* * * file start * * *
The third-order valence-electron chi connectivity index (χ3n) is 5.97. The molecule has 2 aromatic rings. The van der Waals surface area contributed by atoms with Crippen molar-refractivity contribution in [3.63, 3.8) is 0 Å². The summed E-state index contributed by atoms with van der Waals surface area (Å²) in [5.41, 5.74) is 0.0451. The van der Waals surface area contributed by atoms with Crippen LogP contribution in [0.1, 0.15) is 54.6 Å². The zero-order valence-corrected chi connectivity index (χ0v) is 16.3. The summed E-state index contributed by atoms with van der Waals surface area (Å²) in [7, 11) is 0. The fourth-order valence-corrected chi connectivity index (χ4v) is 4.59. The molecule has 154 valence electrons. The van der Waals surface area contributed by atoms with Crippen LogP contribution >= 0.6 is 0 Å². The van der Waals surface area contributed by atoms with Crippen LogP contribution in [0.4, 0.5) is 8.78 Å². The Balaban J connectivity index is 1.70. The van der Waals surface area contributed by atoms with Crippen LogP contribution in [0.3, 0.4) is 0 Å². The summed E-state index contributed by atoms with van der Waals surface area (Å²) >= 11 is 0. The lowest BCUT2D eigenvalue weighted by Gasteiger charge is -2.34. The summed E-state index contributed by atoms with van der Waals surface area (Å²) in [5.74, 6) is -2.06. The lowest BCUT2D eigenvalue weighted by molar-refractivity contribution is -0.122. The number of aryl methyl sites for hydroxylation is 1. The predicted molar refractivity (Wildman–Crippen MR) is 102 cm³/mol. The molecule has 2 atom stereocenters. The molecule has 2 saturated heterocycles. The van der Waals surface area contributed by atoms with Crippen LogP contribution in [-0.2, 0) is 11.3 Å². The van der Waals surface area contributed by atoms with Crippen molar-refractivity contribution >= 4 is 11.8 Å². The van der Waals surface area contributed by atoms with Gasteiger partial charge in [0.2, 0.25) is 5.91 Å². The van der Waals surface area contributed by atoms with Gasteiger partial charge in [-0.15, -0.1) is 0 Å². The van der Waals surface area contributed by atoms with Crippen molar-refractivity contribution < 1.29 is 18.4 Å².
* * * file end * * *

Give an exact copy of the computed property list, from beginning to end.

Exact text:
The third-order valence-electron chi connectivity index (χ3n) is 5.97. The molecule has 2 aromatic rings. The van der Waals surface area contributed by atoms with Crippen molar-refractivity contribution in [3.63, 3.8) is 0 Å². The summed E-state index contributed by atoms with van der Waals surface area (Å²) in [5.41, 5.74) is 0.0451. The van der Waals surface area contributed by atoms with Crippen LogP contribution in [0.1, 0.15) is 54.6 Å². The zero-order valence-corrected chi connectivity index (χ0v) is 16.3. The summed E-state index contributed by atoms with van der Waals surface area (Å²) in [7, 11) is 0. The fourth-order valence-corrected chi connectivity index (χ4v) is 4.59. The molecule has 154 valence electrons. The van der Waals surface area contributed by atoms with Crippen LogP contribution >= 0.6 is 0 Å². The van der Waals surface area contributed by atoms with Crippen LogP contribution in [0.4, 0.5) is 8.78 Å². The Balaban J connectivity index is 1.70. The van der Waals surface area contributed by atoms with Crippen LogP contribution in [0.3, 0.4) is 0 Å². The summed E-state index contributed by atoms with van der Waals surface area (Å²) >= 11 is 0. The lowest BCUT2D eigenvalue weighted by Gasteiger charge is -2.34. The summed E-state index contributed by atoms with van der Waals surface area (Å²) in [5.74, 6) is -2.06. The lowest BCUT2D eigenvalue weighted by molar-refractivity contribution is -0.122. The number of aryl methyl sites for hydroxylation is 1. The predicted molar refractivity (Wildman–Crippen MR) is 102 cm³/mol. The molecule has 2 atom stereocenters. The molecule has 2 saturated heterocycles. The van der Waals surface area contributed by atoms with Crippen LogP contribution in [-0.2, 0) is 11.3 Å². The van der Waals surface area contributed by atoms with Crippen molar-refractivity contribution >= 4 is 11.8 Å². The van der Waals surface area contributed by atoms with Gasteiger partial charge in [0.2, 0.25) is 5.91 Å². The van der Waals surface area contributed by atoms with Gasteiger partial charge in [-0.15, -0.1) is 0 Å². The van der Waals surface area contributed by atoms with Crippen molar-refractivity contribution < 1.29 is 18.4 Å².